Pedestrians are subject to the same “rules of the road” in New York as motorists and bicyclists. Among other things, this means pedestrians must obey all traffic signals. While New York law does require motorists to “yield the right of way” at crosswalks when there is no traffic signal, that is not a license for pedestrians to simply dart out into traffic. Such behavior can lead to car accidents, and the law often holds the pedestrian responsible.
A Recent Example
The Appellate Division, Second Department, recently addressed a case involving a pedestrian accident in Suffolk County. The plaintiff was struck by a vehicle while crossing a five-lane road in North Hempstead. The plaintiff subsequently sued the owner and the operator of the vehicle for “serious injuries” he allegedly sustained in the accident. (The plaintiff also sued another group of defendants for a second, unrelated car accident which took place several weeks earlier.)
The defendants moved to dismiss the case, arguing the plaintiff violated was illegally jaywalking at the time of the accident. UnderNew York Vehicle & Traffic Law § 1152(a), “Every pedestrian crossing a roadway at any point other than within a marked crosswalk or within an unmarked crosswalk at an intersection shall yield the right of way to all vehicles upon the roadway.” Here, the plaintiff testified he “crossed the two eastbound lanes by stepping between two vehicles in the first eastbound lane,” before walking “about three to four steps out of the second lane into the middle multi-turn lane when he was struck” by the defendant’s vehicle. The plaintiff said he never saw the vehicle coming before being struck.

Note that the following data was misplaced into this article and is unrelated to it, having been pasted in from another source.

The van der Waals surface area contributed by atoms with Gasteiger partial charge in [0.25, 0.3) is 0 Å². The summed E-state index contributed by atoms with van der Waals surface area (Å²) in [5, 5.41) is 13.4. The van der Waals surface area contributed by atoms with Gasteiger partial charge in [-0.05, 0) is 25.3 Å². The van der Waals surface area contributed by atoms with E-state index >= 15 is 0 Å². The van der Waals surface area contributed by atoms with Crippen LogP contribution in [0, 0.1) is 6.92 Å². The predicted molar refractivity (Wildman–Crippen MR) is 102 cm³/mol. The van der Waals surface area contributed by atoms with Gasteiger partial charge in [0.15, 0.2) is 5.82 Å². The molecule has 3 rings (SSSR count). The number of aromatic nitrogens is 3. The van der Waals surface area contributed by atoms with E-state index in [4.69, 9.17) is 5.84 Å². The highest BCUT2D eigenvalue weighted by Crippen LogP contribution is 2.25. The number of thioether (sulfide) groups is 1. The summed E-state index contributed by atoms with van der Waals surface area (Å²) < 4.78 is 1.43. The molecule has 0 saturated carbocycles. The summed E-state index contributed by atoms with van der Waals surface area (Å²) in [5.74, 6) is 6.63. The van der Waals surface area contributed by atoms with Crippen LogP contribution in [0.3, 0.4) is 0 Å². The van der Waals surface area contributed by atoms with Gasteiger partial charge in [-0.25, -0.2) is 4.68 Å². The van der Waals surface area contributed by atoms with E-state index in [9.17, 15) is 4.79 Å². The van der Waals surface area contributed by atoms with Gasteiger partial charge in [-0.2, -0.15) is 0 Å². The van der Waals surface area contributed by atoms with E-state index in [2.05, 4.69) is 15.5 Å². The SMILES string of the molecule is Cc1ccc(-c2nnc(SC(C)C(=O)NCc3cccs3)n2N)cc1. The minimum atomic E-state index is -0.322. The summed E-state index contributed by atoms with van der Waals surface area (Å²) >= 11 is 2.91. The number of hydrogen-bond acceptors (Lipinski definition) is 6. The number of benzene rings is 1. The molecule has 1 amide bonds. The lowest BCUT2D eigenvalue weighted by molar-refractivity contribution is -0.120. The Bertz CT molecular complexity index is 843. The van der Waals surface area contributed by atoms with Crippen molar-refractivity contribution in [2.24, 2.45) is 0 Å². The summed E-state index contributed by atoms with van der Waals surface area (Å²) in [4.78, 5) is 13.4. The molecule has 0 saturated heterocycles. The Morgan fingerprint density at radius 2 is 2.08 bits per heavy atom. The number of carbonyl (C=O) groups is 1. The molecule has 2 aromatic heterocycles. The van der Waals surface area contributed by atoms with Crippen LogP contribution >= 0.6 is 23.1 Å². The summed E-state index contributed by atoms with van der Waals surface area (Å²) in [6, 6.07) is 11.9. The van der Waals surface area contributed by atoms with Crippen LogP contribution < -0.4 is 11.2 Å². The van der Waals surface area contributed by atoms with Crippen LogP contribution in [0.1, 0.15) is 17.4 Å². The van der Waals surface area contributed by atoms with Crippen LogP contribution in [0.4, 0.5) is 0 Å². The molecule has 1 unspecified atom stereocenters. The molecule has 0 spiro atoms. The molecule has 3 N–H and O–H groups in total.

Based on this and other testimony,Suffolk County Supreme Court denied the defendants' motion for summary judgment, noting Vehicle & Traffic Law § 1146 “imposes a superseding duty on a motorist to exercise due care to avoid hitting a pedestrian.” The judge said there was enough conflicting testimony to create an “issue of fact” for a jury to decide whether the plaintiff or the defendant was liable for the accident.
But theSecond Department disagreed. Reversing the Supreme Court decision, the appeals court found “[u]nder the circumstances presented here, the [defendants] established their entitlement to judgment as a matter of law by demonstrating that the conduct of the plaintiff in crossing the street at a location other than at an intersection, while emerging from between stopped cars, was the sole proximate cause of the accident.” Even if, as the plaintiff alleged, the defendant driver “failed to avoid a collision with the plaintiff,” that did not excuse the plaintiff's reckless jaywalking as far as the appeals court was concerned.
Need Legal Assistance Following an Accident?If you have been involved in an accident, either as a driver or a pedestrian, it is important to seek legal representation as quickly as possible in order to protect your interests. An experienced New York personal injury attorney can assist you with many types of accident cases. Contact the offices of Waldhauser & Nisar, LLP, today if you need to speak with an attorney right away.